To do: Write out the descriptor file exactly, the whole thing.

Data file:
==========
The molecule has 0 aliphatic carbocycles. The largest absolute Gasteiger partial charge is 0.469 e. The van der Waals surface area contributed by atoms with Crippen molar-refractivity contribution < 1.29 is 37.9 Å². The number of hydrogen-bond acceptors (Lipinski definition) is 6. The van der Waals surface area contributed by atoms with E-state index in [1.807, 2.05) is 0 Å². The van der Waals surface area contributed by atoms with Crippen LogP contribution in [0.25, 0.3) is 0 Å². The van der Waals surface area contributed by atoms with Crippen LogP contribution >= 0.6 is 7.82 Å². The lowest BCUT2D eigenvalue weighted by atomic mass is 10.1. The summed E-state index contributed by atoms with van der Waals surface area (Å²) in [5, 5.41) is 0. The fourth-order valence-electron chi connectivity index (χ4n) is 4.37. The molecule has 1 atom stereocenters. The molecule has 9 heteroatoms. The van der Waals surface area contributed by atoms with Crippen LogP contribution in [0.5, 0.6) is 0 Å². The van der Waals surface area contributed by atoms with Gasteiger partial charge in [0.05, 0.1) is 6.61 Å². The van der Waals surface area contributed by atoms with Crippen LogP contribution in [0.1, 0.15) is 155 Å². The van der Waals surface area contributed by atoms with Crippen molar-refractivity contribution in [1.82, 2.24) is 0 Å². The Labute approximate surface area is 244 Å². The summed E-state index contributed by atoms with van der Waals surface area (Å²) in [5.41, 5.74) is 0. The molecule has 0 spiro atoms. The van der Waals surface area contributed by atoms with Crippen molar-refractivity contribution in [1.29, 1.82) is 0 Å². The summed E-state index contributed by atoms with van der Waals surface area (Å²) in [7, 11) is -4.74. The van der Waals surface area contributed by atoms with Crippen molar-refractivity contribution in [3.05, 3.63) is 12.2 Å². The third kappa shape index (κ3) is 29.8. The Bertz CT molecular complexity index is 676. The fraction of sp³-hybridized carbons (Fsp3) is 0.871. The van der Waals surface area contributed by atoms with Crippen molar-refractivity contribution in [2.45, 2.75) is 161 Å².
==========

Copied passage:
The molecule has 0 aliphatic carbocycles. The largest absolute Gasteiger partial charge is 0.469 e. The van der Waals surface area contributed by atoms with Crippen molar-refractivity contribution < 1.29 is 37.9 Å². The number of hydrogen-bond acceptors (Lipinski definition) is 6. The van der Waals surface area contributed by atoms with E-state index in [1.807, 2.05) is 0 Å². The van der Waals surface area contributed by atoms with Crippen LogP contribution in [0.25, 0.3) is 0 Å². The van der Waals surface area contributed by atoms with Crippen LogP contribution >= 0.6 is 7.82 Å². The lowest BCUT2D eigenvalue weighted by atomic mass is 10.1. The summed E-state index contributed by atoms with van der Waals surface area (Å²) in [5, 5.41) is 0. The fourth-order valence-electron chi connectivity index (χ4n) is 4.37. The molecule has 1 atom stereocenters. The molecule has 9 heteroatoms. The van der Waals surface area contributed by atoms with Crippen LogP contribution in [0.5, 0.6) is 0 Å². The van der Waals surface area contributed by atoms with Gasteiger partial charge in [0.05, 0.1) is 6.61 Å². The van der Waals surface area contributed by atoms with Crippen LogP contribution in [0.1, 0.15) is 155 Å². The van der Waals surface area contributed by atoms with Crippen molar-refractivity contribution in [1.82, 2.24) is 0 Å². The Labute approximate surface area is 244 Å². The summed E-state index contributed by atoms with van der Waals surface area (Å²) in [5.41, 5.74) is 0. The molecule has 0 spiro atoms. The van der Waals surface area contributed by atoms with Crippen molar-refractivity contribution in [1.29, 1.82) is 0 Å². The summed E-state index contributed by atoms with van der Waals surface area (Å²) in [7, 11) is -4.74. The van der Waals surface area contributed by atoms with Crippen molar-refractivity contribution in [3.05, 3.63) is 12.2 Å². The third kappa shape index (κ3) is 29.8. The Bertz CT molecular complexity index is 676. The fraction of sp³-hybridized carbons (Fsp3) is 0.871. The van der Waals surface area contributed by atoms with Crippen molar-refractivity contribution in [2.45, 2.75) is 161 Å².